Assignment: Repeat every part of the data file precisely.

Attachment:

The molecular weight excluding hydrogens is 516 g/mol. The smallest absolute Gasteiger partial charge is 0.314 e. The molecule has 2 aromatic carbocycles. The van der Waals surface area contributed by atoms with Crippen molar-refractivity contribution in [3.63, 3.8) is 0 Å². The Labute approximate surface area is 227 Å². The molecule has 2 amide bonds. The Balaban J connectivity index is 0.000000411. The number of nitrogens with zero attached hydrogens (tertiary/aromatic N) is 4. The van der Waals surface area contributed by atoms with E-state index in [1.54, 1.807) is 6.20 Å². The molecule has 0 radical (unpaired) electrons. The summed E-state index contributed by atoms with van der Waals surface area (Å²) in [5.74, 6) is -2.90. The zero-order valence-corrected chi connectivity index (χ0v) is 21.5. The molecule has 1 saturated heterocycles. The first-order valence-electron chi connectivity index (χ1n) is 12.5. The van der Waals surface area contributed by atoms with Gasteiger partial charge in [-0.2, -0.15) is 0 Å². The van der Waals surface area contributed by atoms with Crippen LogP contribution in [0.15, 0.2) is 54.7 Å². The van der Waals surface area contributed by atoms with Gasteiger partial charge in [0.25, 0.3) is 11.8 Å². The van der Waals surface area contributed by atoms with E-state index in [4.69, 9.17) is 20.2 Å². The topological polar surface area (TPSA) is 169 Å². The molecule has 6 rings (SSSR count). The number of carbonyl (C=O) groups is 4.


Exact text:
The molecular weight excluding hydrogens is 516 g/mol. The smallest absolute Gasteiger partial charge is 0.314 e. The molecule has 2 aromatic carbocycles. The van der Waals surface area contributed by atoms with Crippen molar-refractivity contribution in [3.63, 3.8) is 0 Å². The Labute approximate surface area is 227 Å². The molecule has 2 amide bonds. The Balaban J connectivity index is 0.000000411. The number of nitrogens with zero attached hydrogens (tertiary/aromatic N) is 4. The van der Waals surface area contributed by atoms with E-state index in [1.54, 1.807) is 6.20 Å². The molecule has 0 radical (unpaired) electrons. The summed E-state index contributed by atoms with van der Waals surface area (Å²) in [5.74, 6) is -2.90. The zero-order valence-corrected chi connectivity index (χ0v) is 21.5. The molecule has 1 saturated heterocycles. The first-order valence-electron chi connectivity index (χ1n) is 12.5. The van der Waals surface area contributed by atoms with Gasteiger partial charge in [-0.2, -0.15) is 0 Å². The van der Waals surface area contributed by atoms with Crippen LogP contribution in [0.15, 0.2) is 54.7 Å². The van der Waals surface area contributed by atoms with Gasteiger partial charge in [0.25, 0.3) is 11.8 Å². The van der Waals surface area contributed by atoms with E-state index in [4.69, 9.17) is 20.2 Å². The topological polar surface area (TPSA) is 169 Å². The molecule has 6 rings (SSSR count). The number of carbonyl (C=O) groups is 4.